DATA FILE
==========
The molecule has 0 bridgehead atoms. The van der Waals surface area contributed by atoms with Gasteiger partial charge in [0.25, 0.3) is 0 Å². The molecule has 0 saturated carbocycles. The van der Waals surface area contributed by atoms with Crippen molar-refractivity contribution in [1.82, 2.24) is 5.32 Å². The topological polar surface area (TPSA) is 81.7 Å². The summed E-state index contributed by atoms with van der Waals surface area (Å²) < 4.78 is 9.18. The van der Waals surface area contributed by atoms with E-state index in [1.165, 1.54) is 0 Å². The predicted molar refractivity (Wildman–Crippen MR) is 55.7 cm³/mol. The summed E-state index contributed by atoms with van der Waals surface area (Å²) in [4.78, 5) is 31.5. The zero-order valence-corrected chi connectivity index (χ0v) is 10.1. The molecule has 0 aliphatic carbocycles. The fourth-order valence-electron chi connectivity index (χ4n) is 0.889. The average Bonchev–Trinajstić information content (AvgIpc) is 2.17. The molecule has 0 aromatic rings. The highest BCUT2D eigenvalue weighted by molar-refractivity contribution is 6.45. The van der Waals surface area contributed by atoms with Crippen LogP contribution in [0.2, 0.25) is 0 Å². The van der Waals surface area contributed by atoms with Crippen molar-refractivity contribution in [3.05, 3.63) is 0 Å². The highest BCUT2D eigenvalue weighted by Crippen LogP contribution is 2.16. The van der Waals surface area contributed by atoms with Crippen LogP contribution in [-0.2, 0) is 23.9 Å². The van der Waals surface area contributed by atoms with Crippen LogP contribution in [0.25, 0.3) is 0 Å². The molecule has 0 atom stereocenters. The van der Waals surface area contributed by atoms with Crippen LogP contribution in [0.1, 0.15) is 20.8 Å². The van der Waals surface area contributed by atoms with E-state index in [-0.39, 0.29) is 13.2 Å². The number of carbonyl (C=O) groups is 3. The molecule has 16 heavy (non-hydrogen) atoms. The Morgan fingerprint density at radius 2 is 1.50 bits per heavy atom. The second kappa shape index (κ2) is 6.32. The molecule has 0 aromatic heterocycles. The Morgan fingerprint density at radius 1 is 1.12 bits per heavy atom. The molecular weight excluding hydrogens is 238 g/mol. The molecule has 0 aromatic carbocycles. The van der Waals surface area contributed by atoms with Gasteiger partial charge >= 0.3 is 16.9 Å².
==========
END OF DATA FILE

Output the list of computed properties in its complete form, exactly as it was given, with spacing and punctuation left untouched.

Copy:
The molecule has 0 bridgehead atoms. The van der Waals surface area contributed by atoms with Gasteiger partial charge in [0.25, 0.3) is 0 Å². The molecule has 0 saturated carbocycles. The van der Waals surface area contributed by atoms with Crippen molar-refractivity contribution in [1.82, 2.24) is 5.32 Å². The topological polar surface area (TPSA) is 81.7 Å². The summed E-state index contributed by atoms with van der Waals surface area (Å²) < 4.78 is 9.18. The van der Waals surface area contributed by atoms with E-state index in [1.165, 1.54) is 0 Å². The predicted molar refractivity (Wildman–Crippen MR) is 55.7 cm³/mol. The summed E-state index contributed by atoms with van der Waals surface area (Å²) in [4.78, 5) is 31.5. The zero-order valence-corrected chi connectivity index (χ0v) is 10.1. The molecule has 0 aliphatic carbocycles. The fourth-order valence-electron chi connectivity index (χ4n) is 0.889. The average Bonchev–Trinajstić information content (AvgIpc) is 2.17. The molecule has 0 aromatic rings. The highest BCUT2D eigenvalue weighted by molar-refractivity contribution is 6.45. The van der Waals surface area contributed by atoms with Crippen LogP contribution in [0.2, 0.25) is 0 Å². The van der Waals surface area contributed by atoms with Crippen molar-refractivity contribution in [3.05, 3.63) is 0 Å². The highest BCUT2D eigenvalue weighted by Crippen LogP contribution is 2.16. The van der Waals surface area contributed by atoms with Crippen LogP contribution in [-0.2, 0) is 23.9 Å². The van der Waals surface area contributed by atoms with Crippen LogP contribution in [0.25, 0.3) is 0 Å². The molecule has 0 atom stereocenters. The van der Waals surface area contributed by atoms with Crippen LogP contribution in [0.1, 0.15) is 20.8 Å². The van der Waals surface area contributed by atoms with E-state index in [-0.39, 0.29) is 13.2 Å². The number of carbonyl (C=O) groups is 3. The molecule has 16 heavy (non-hydrogen) atoms. The Morgan fingerprint density at radius 2 is 1.50 bits per heavy atom. The second kappa shape index (κ2) is 6.32. The molecule has 0 aromatic heterocycles. The Morgan fingerprint density at radius 1 is 1.12 bits per heavy atom. The molecular weight excluding hydrogens is 238 g/mol. The molecule has 0 aromatic carbocycles. The van der Waals surface area contributed by atoms with Gasteiger partial charge >= 0.3 is 16.9 Å².